Zuma’s High Court bid to end trial
And other essential news of the day
During May, we’re publishing and promoting the.news.letter, a digest of essential daily news produced by veteran journalists Chris Whitfield, Jonathan Ancer and Martine Barker. Enjoy!
WHAT YOU NEED TO KNOW
Zuma’s High Court bid to end trial
Jacob Zuma was back in the Pietermaritzburg High Court today, trying to get a permanent stay of prosecution on corruption charges. His legal team suggested that ‘undue delays’ in the decade-long case were such that he had been unfairly prejudiced and it should be struck from the roll. The state, yet to respond, will no doubt point out that the delays are largely due to Zuma’s own delaying tactics – the so-called ‘Stalingrad defence’ he has adopted. You can read updates courtesy of News24 here. And if you believe the old adage that ‘birds of a feather stick together’ then things might not be looking all that good for Zuma: among the crowd that gathered outside were disgraced MK veteran Carl Niehaus, Des ‘Weekend Special’ van Rooyen and Andile Mngxitama, fresh from leading the BLF to an election walloping.
Western Cape businessman Rob Packham was this afternoon found guilty of murdering his wife. You can read about it courtesy of News24.
South Africans in Egypt blast
Several South Africans were injured in a bomb blast targeting a tourist bus near the Giza pyramids in Egypt yesterday. The bus was transporting a reported 25 South Africans to the pyramids from the airport when a roadside bomb was detonated, according to reports. No fatalities were reported but at least three South Africans are among the 17 injured in the blast. Islamic militants – locked in a battle with the country’s military forces – are thought to have been responsible.
Politicians have been pelted with eggs, but now milkshakes have become a weapon of mess production. According to CNN, police ordered a McDonald’s in Scotland to stop selling milkshakes over fears protesters would dunk them over Brexit campaigner Nigel Farage, who was holding an event in Edinburgh on Friday ahead of European elections. A milkshake-dunking movement in Britain began after recent footage of protesters throwing milkshakes over far-right campaigners Tommy Robinson and Carl Benjamin. Burger King saw a gap and tweeted that it would be ‘selling milkshakes all weekend’ in Scotland, urging people to have fun but drink responsibly.
‘Irrational’ Public Protector report invalid
Public Protector Busisiwe Mkhwebane has more legal egg on her face after the North Gauteng High Court ruled her Guptas’ Vrede dairy farm project report was unconstitutional – and called her irrational. The court overturned her report today after the DA and the Council for the Advancement of the SA Constitution applied to have it reviewed. The project, meant to empower black emerging farmers, is one of the most scandalous allegations involving the Guptas’ state capture saga. The #GuptaLeaks emails revealed how at least R30m from the project ended up paying for the family’s exorbitant Sun City wedding in 2013. The DA insisted Mkhwebane’s report was a cover-up because it failed to hold to account those responsible for looting almost R200m of public money. The public protector gave no indication of the role played by ANC secretary-general Ace Magashule, then Free State premier, and Mosebenzi Zwane, then the province’s MEC for Agriculture, and former mineral resources minister.
THE DAILY MENACE
Helen Zille just can’t help herself. After ranting on social media that looting was ‘black privilege’ she doubled down and ranted some more, trading Twitter blows with actor Hlomla Dandala, politician Makhosi Khoza, the former public protector Thuli Madonsela and everyone else with a keyboard. Zille has embarked on a mission to take on ‘woke’ people, but her tone-deaf Twitter tirades just make her come across as patronising and insensitive. Predictably, there was a backlash, a backlash against the backlash, accusations of racism and reverse racism, allegations of generalisations and claims of double standards and just lots and lots of noise. The outgoing Western Cape premier has made a tremendous contribution to the country – and hopefully will continue to play a valuable role as she exits formal politics – but only if she manages to give up her Twitter addiction.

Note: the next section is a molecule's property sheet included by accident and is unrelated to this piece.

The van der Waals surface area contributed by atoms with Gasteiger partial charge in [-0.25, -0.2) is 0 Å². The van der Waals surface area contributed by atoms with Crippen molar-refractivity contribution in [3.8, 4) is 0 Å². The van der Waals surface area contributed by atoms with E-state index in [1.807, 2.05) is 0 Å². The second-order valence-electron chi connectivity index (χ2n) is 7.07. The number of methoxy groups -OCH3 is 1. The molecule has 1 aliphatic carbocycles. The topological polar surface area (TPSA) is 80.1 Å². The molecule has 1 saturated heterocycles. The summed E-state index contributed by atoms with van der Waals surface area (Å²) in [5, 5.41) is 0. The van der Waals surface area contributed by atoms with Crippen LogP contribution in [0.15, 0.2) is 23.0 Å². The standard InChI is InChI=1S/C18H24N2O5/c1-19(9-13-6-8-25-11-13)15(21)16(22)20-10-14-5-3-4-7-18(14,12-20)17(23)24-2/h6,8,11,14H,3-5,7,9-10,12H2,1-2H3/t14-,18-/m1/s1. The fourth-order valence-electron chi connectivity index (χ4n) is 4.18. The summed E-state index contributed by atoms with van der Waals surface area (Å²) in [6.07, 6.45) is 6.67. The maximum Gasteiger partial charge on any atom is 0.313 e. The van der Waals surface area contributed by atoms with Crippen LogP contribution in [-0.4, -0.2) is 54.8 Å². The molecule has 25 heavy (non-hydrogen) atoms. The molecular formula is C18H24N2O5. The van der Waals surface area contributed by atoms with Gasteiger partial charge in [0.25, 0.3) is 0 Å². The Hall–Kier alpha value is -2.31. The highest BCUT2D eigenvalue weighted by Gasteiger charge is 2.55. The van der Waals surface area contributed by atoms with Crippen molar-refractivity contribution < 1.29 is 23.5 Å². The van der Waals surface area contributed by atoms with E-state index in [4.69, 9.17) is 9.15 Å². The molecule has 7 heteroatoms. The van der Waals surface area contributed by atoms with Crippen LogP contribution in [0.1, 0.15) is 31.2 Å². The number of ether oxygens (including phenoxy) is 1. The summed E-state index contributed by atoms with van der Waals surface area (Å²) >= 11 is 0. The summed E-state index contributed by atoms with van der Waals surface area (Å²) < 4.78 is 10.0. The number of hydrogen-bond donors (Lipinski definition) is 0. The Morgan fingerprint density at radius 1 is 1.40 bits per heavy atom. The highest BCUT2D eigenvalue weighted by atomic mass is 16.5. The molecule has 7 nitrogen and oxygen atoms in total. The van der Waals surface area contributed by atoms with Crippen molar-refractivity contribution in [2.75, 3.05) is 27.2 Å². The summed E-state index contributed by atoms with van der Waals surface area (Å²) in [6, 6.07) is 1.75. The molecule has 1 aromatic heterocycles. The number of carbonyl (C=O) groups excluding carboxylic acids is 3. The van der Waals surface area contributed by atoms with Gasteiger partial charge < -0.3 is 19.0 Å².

WHAT’S THE BUSINESS?
Fedusa fires George over Ayo shares
Trade union Fedusa has fired its former general secretary Dennis George for serious misconduct relating to his involvement in buying shares in Ayo Technology Solutions. George’s role in Ayo came to light at the PIC inquiry when it was revealed that he had bought 11 million shares through his Difeme company and had accepted a non-executive directorship of Ayo. He said the shares were bought for the union but Fedusa said he had acted without a mandate and had not disclosed his directorship. The Difeme shares were purchased at a price of R1.50 while the PIC paid R43 per share. Ayo shares were trading at R10.99 at close of business on Friday, 75% down from the PIC’s investment price.
Google pulls plug on Huawei
Google has terminated the contract of Chinese tech giant Huawei that allows it to use Google products in its Android smartphones – a direct outcome of the Trump administration’s new limitations on technology trade with China. Google confirmed it had revoked the licence to comply with the new US rules but said existing devices fitted with Google products would be able to keep using them – they just won’t get any future updates.
IN THE SPORTS CORNER
Koepka survives late scare
American Brooks Koepka survived a final-round scare to hold off Dustin Johnson and win the US PGA Golf Championship by two shots. After three days where Koepka built a seemingly invincible seven-shot lead, he wobbled dramatically with four bogeys in four holes on the back nine of the final round on his way to an unconvincing 74. At the same time, two groups ahead, Johnson finally mounted a charge – much to the delight of the boorish New York fans. Johnson clawed his way to within a shot of the leader, but the grandstand finish was averted when ‘DJ’ (as the fans were loudly chanting every time they were not inanely willing the ball to ‘Get in the hole’) dropped shots at 16 and 17 to give Koepka the cushion he needed to bogey 17 and still win by two. Erik van Rooyen was the leading South African on one-over par in a tie for eighth. Koepka’s back-to-back PGA title – his fourth win from the last eight majors – returns him to number one on the world rankings.